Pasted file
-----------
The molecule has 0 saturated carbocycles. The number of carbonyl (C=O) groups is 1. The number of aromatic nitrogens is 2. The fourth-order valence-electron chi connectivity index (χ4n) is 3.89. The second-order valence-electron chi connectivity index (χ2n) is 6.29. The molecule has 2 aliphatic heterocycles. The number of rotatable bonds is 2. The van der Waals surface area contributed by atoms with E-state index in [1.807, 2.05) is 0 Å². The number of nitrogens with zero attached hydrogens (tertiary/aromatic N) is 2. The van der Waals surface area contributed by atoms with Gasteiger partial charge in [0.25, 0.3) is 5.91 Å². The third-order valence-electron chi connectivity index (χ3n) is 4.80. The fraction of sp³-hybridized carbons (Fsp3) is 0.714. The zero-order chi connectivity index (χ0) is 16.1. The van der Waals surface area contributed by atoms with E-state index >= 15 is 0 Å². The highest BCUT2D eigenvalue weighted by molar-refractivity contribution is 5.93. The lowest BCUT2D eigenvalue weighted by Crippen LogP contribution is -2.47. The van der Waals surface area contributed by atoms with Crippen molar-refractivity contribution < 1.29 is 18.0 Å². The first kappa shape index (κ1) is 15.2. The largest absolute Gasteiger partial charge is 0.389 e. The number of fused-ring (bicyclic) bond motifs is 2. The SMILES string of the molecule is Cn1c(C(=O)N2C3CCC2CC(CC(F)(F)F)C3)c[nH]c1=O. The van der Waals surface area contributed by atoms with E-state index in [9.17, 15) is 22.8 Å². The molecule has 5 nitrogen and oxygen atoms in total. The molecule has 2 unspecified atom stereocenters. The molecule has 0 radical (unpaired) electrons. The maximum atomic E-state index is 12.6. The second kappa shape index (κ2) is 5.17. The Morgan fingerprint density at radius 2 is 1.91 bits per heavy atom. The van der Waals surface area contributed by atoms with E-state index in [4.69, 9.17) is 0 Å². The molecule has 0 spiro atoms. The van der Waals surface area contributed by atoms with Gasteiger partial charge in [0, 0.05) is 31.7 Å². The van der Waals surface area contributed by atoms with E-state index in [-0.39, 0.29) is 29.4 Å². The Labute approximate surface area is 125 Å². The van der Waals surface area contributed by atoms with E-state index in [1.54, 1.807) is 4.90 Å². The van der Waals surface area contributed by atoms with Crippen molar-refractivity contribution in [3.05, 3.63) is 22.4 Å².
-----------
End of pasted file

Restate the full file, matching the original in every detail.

The molecule has 0 saturated carbocycles. The number of carbonyl (C=O) groups is 1. The number of aromatic nitrogens is 2. The fourth-order valence-electron chi connectivity index (χ4n) is 3.89. The second-order valence-electron chi connectivity index (χ2n) is 6.29. The molecule has 2 aliphatic heterocycles. The number of rotatable bonds is 2. The van der Waals surface area contributed by atoms with E-state index in [1.807, 2.05) is 0 Å². The number of nitrogens with zero attached hydrogens (tertiary/aromatic N) is 2. The van der Waals surface area contributed by atoms with Gasteiger partial charge in [0.25, 0.3) is 5.91 Å². The third-order valence-electron chi connectivity index (χ3n) is 4.80. The fraction of sp³-hybridized carbons (Fsp3) is 0.714. The zero-order chi connectivity index (χ0) is 16.1. The van der Waals surface area contributed by atoms with E-state index >= 15 is 0 Å². The highest BCUT2D eigenvalue weighted by molar-refractivity contribution is 5.93. The lowest BCUT2D eigenvalue weighted by Crippen LogP contribution is -2.47. The van der Waals surface area contributed by atoms with Crippen molar-refractivity contribution < 1.29 is 18.0 Å². The first kappa shape index (κ1) is 15.2. The largest absolute Gasteiger partial charge is 0.389 e. The number of fused-ring (bicyclic) bond motifs is 2. The SMILES string of the molecule is Cn1c(C(=O)N2C3CCC2CC(CC(F)(F)F)C3)c[nH]c1=O. The van der Waals surface area contributed by atoms with E-state index in [9.17, 15) is 22.8 Å². The molecule has 5 nitrogen and oxygen atoms in total. The molecule has 2 unspecified atom stereocenters. The molecule has 0 radical (unpaired) electrons. The maximum atomic E-state index is 12.6. The second kappa shape index (κ2) is 5.17. The Morgan fingerprint density at radius 2 is 1.91 bits per heavy atom. The van der Waals surface area contributed by atoms with E-state index in [4.69, 9.17) is 0 Å². The molecule has 0 spiro atoms. The van der Waals surface area contributed by atoms with Gasteiger partial charge in [0, 0.05) is 31.7 Å². The van der Waals surface area contributed by atoms with E-state index in [-0.39, 0.29) is 29.4 Å². The Labute approximate surface area is 125 Å². The van der Waals surface area contributed by atoms with E-state index in [1.54, 1.807) is 4.90 Å². The van der Waals surface area contributed by atoms with Crippen molar-refractivity contribution in [3.05, 3.63) is 22.4 Å².